Do Vaccinations Cause Autism?
Vaccinations have received a great deal of media and research attention as a potential cause of autism. The scientific research community has extensively investigated the provocative link between autism and vaccination. A number of rigorous studies published in peer-reviewed journals have failed to establish any association between autism and measles, mumps, and rubella (MMR) vaccination.
With his 1998 publication in The Lancet, the British gastroenterologist Andrew Wakefield ignited a firestorm of controversy when he proposed that the measles, mumps, and rubella (MMR) vaccine causes autism.1 As a result of his claim, the MMR vaccine and the vaccine preservative thimerosal are the most scrutinized potential environmental causes of autism to date. Multiple studies conducted by researchers in the United States, the United Kingdom, Europe, and Japan have failed to establish any causative link between vaccinations and autism.2,3,4,5,6,7,8,9 Moreover, the catalyst for the dangerous anti-vaccine movement, Wakefield’s original study, has been formally retracted by The Lancet and repudiated by the scientific community due to data falsification.10 Although the vaccine–autism link has been widely discredited, the dangerous misconception that vaccines cause autism persists in the face of no sound scientific evidence.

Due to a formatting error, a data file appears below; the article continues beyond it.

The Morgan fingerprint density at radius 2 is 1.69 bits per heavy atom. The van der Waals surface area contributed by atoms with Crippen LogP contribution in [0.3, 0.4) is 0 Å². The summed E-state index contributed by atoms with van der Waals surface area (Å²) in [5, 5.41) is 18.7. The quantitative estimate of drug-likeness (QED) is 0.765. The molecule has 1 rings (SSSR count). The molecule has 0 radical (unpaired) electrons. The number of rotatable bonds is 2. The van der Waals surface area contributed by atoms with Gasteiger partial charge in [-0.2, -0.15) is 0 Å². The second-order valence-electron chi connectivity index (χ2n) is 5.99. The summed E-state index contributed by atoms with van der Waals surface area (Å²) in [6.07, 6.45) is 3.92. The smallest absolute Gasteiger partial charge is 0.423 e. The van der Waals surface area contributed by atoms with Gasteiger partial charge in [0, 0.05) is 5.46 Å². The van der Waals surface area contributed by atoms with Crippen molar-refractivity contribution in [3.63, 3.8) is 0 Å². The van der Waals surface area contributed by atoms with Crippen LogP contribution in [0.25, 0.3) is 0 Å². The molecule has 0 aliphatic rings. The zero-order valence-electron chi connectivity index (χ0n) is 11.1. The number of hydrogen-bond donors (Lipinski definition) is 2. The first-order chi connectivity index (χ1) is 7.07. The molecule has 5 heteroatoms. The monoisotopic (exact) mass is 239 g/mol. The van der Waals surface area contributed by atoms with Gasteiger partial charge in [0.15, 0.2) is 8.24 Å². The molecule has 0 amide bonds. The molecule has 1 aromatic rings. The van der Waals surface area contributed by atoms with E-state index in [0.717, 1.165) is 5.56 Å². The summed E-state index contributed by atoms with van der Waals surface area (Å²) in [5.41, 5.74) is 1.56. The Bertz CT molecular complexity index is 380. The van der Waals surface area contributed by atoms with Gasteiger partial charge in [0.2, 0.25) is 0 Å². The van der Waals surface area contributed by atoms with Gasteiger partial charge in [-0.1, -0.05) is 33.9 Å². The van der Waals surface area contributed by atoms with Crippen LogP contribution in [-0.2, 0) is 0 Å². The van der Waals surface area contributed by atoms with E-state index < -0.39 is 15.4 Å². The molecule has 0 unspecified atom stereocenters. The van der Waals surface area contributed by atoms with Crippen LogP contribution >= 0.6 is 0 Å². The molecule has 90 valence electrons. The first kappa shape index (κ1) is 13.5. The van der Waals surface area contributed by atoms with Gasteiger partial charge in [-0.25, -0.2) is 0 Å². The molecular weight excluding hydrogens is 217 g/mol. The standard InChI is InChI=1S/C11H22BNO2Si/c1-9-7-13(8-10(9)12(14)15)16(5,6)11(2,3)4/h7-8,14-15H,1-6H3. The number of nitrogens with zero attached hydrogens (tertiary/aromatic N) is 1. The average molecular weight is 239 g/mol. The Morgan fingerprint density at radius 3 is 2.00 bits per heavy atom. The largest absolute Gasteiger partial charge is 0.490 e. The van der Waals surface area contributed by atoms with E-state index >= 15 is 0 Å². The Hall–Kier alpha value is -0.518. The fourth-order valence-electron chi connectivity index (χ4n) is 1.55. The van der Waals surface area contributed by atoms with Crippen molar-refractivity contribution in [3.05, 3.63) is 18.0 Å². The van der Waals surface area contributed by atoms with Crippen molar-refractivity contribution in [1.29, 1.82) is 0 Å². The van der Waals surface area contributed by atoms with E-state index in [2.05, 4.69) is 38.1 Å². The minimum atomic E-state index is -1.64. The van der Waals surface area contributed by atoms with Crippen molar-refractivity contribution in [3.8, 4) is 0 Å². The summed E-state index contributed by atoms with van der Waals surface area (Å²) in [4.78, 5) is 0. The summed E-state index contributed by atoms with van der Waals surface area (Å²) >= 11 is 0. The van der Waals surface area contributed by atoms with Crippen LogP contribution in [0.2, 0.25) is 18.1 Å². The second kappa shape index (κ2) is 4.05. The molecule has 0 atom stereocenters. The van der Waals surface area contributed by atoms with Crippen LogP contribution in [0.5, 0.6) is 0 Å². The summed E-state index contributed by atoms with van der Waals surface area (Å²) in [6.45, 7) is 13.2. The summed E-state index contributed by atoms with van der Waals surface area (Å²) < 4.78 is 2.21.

Thimerosal, a mercury based compound that was used as a vaccine preservative that has garnered a lot of attention due to association with autism. A large, retrospective study investigating the association of thimerosal-containing vaccines and neurodevelopmental outcomes was inconclusive and called for further research into vulnerability factors11. Rodent models have been established to further elucidate a possible association and mechanism. [AutDB]